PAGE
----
When Google announced Android Auto last June, it caused a stir. The ability to view useful info and all your Android notifications, cast from a smartphone, on a car dashboard screen holds obvious appeal.
However, at the time of writing, there’s still no current car model that supports the system, so the only way to use it is by forking out at least £700/$1,000 for a compatible Pioneer head unit. Therefore, it’s no wonder that many Android owners were asking why the Android Auto system couldn’t simply be run on a phone or tablet mounted on the dashboard.
Step forward AutoMate, an unofficial alternative app that aims to solve the problem. Currently in public beta, it can be downloaded via the developer’s Google+ community page: goo.gl/Zds0KX. Since AutoMate needs access to the system and other apps, it requires a long list of permissions, along with full notifications access.
Upon launching, you’ll notice that the user interface looks very similar to that of Android Auto. It has a simple, clean design with a row of icons at the bottom – for Maps, Phone, Home, Music and Shortcuts. The main part of the screen is used to display information and notifications on Google Now-style cards. By default, the top card shows the date, battery percentage and speed (in mph or km/h). The weather card gave us conditions for Toronto at first, but a quick tap refreshed the data and switched it to our location. Other cards pop up to show various notifications, such as calls and SMS messages – just tap the card to respond. One limitation is that it only works with the default SMS app, so not Hangouts or Whatsapp etc. It doesn’t yet support calendar events either, although that’s in the pipeline.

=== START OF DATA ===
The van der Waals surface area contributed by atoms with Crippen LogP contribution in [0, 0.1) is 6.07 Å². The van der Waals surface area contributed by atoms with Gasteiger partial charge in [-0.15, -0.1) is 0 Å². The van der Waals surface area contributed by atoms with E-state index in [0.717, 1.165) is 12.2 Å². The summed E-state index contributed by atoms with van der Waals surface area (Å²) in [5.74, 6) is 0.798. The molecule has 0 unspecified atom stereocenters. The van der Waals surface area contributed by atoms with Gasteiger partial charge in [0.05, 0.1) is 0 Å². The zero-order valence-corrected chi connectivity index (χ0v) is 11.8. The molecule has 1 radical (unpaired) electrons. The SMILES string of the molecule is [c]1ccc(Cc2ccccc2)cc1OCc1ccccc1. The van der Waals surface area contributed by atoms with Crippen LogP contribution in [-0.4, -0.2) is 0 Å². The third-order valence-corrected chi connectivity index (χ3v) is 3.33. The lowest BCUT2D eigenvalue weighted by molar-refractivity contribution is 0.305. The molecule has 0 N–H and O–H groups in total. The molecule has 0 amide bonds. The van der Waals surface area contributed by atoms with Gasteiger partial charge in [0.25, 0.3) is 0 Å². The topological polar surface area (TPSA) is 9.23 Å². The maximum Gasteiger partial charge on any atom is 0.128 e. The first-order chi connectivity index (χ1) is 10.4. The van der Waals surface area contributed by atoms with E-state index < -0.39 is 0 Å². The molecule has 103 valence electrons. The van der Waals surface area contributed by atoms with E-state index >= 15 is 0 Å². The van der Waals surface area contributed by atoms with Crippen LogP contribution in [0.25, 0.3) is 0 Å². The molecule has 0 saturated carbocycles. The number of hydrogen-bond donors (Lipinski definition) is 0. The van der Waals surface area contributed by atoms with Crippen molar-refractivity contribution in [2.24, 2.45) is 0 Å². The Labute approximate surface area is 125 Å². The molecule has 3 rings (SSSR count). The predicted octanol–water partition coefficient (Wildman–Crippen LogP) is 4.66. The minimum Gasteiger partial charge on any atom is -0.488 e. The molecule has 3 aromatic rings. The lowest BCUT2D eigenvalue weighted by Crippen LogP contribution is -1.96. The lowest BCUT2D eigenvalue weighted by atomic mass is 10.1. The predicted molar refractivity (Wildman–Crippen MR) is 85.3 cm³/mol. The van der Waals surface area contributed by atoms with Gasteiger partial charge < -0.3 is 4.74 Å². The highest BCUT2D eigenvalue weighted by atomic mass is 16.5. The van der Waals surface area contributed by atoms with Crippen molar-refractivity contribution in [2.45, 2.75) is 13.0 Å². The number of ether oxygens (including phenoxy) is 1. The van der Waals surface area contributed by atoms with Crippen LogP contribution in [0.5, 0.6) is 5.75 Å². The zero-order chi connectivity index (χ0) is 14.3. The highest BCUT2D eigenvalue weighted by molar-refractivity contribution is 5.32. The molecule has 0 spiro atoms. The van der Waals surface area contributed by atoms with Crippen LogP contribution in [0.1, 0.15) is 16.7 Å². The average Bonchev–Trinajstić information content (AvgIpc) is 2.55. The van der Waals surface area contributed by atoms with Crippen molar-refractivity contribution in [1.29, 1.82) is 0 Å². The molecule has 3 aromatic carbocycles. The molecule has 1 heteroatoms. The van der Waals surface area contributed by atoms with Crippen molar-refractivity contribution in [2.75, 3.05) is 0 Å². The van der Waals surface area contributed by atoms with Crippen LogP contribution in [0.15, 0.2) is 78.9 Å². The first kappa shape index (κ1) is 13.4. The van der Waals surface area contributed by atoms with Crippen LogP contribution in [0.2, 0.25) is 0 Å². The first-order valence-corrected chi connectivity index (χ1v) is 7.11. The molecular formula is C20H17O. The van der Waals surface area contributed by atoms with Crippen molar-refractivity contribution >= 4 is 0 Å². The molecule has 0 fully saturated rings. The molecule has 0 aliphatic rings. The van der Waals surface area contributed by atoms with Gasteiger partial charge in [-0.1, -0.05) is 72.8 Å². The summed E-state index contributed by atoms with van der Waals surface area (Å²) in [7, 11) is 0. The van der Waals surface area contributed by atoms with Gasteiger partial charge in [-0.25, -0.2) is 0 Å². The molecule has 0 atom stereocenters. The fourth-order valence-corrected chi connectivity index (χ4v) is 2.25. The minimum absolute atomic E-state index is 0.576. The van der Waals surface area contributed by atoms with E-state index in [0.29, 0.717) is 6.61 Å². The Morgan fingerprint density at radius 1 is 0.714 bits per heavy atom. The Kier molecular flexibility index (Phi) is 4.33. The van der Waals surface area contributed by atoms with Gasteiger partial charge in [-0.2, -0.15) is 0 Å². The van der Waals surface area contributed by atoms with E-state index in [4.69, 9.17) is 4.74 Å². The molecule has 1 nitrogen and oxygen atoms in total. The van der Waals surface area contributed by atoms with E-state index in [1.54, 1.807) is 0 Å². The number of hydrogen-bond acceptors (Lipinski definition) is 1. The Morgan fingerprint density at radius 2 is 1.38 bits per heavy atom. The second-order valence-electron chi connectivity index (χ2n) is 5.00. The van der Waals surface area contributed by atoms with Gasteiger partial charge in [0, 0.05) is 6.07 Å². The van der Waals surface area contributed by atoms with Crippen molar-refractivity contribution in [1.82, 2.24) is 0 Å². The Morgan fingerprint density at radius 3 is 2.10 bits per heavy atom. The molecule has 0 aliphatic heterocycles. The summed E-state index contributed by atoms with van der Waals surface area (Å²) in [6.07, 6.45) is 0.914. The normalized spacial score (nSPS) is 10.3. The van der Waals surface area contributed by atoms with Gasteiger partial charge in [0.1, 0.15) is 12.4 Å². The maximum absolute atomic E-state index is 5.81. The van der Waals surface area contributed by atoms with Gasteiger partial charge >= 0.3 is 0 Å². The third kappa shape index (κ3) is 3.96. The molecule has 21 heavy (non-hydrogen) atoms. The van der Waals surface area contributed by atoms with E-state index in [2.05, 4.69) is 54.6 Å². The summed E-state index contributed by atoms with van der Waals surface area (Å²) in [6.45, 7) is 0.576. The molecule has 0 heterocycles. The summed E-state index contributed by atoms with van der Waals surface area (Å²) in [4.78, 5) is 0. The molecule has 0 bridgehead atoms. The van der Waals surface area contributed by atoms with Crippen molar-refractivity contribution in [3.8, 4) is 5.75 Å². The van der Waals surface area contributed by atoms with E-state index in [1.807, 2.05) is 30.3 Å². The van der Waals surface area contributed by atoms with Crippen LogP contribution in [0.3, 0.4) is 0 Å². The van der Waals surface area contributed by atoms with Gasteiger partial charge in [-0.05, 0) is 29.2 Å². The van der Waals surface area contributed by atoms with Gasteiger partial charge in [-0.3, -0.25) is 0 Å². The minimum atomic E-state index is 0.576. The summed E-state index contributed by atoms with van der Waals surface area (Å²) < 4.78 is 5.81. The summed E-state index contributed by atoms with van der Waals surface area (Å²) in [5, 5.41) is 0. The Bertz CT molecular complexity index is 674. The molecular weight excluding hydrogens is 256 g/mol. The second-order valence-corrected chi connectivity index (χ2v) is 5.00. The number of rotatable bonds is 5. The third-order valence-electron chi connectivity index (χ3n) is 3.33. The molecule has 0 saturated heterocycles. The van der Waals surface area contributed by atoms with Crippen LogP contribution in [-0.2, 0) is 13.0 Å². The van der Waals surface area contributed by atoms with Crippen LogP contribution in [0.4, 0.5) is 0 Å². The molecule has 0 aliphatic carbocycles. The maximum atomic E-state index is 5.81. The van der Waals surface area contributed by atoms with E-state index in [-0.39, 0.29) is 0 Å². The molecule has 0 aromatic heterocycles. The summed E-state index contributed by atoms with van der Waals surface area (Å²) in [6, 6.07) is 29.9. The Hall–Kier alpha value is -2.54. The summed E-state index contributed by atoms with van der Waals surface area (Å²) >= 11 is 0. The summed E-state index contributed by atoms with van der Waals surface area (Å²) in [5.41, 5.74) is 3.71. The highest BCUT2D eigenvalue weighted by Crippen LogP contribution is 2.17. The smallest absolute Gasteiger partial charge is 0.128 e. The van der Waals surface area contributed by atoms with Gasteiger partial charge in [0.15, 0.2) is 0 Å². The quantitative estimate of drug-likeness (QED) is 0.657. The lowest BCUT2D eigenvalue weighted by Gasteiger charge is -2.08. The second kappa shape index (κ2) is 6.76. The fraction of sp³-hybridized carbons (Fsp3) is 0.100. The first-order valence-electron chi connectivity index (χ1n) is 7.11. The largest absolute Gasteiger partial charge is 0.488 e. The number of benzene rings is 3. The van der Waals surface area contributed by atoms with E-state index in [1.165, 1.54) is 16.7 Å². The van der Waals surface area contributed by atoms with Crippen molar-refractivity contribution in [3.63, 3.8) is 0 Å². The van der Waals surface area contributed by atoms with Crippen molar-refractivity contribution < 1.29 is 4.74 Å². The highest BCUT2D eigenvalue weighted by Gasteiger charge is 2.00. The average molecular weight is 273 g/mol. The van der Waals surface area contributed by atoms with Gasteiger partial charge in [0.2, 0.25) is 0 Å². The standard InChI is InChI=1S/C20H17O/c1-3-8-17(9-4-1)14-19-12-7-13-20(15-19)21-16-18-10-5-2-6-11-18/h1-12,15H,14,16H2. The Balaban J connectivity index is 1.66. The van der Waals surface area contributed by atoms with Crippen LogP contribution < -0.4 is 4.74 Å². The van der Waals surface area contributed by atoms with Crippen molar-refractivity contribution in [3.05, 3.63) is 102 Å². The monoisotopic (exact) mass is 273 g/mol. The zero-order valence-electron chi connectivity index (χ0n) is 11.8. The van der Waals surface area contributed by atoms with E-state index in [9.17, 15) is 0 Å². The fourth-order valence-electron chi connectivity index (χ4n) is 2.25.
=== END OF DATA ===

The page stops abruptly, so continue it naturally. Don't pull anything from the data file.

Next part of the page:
Tapping the Phone icon brings up a stock-style screen with favourite contacts plus icons for call log, dialler and contacts list. The Music icon starts the default player, which can be switched via the left menu, with artwork, info and playback controls. Tapping the Maps icon brings up Google Maps; due to Google restrictions, using turn-by-turn navigation switches you out into that app, but it’s not a big problem and you still get voice directions when in AutoMate. The Shortcuts icon shows any apps you’ve added to this screen, plus an interactive status bar for Bluetooth, screen brightness, rotation lock and Wi-Fi.
AutoMate’s voice command system is useful for when you’re driving; after tapping the mic icon, you can issue commands such as ‘play next track’ and ‘directions to nearest hospital’. However, this feature is still in early development and proved buggy in practice.
While it has some limitations, AutoMate offers myriad settings, including an option to have incoming SMS messages read out. You can also get AutoMate to start up automatically when connected to a certain Bluetooth device. A few premium options, including using AutoMate as the phone launcher, are unlocked via a £2.53/$3.17 IAP.